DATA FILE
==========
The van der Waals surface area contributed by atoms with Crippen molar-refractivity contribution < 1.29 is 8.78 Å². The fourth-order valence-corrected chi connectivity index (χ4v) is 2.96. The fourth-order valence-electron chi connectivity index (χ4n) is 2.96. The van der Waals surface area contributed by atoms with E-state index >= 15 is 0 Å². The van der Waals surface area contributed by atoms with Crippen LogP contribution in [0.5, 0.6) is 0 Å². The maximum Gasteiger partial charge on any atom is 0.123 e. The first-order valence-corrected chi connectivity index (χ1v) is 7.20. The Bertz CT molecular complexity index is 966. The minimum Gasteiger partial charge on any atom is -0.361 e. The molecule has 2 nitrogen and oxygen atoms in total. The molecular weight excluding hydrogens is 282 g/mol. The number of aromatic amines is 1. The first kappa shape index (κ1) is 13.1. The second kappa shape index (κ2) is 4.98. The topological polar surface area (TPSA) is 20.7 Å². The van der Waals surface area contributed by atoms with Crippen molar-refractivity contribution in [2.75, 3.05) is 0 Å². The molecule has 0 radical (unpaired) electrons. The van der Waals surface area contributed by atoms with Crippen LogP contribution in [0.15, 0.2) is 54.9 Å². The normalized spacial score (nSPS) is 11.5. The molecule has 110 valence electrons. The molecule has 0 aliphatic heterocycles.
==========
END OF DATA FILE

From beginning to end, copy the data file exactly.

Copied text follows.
The van der Waals surface area contributed by atoms with Crippen molar-refractivity contribution < 1.29 is 8.78 Å². The fourth-order valence-corrected chi connectivity index (χ4v) is 2.96. The fourth-order valence-electron chi connectivity index (χ4n) is 2.96. The van der Waals surface area contributed by atoms with E-state index >= 15 is 0 Å². The van der Waals surface area contributed by atoms with Crippen LogP contribution in [0.5, 0.6) is 0 Å². The maximum Gasteiger partial charge on any atom is 0.123 e. The first-order valence-corrected chi connectivity index (χ1v) is 7.20. The Bertz CT molecular complexity index is 966. The minimum Gasteiger partial charge on any atom is -0.361 e. The molecule has 2 nitrogen and oxygen atoms in total. The molecular weight excluding hydrogens is 282 g/mol. The number of aromatic amines is 1. The first kappa shape index (κ1) is 13.1. The second kappa shape index (κ2) is 4.98. The topological polar surface area (TPSA) is 20.7 Å². The van der Waals surface area contributed by atoms with Crippen molar-refractivity contribution in [2.75, 3.05) is 0 Å². The molecule has 0 radical (unpaired) electrons. The van der Waals surface area contributed by atoms with Crippen LogP contribution in [0.15, 0.2) is 54.9 Å². The normalized spacial score (nSPS) is 11.5. The molecule has 110 valence electrons. The molecule has 0 aliphatic heterocycles.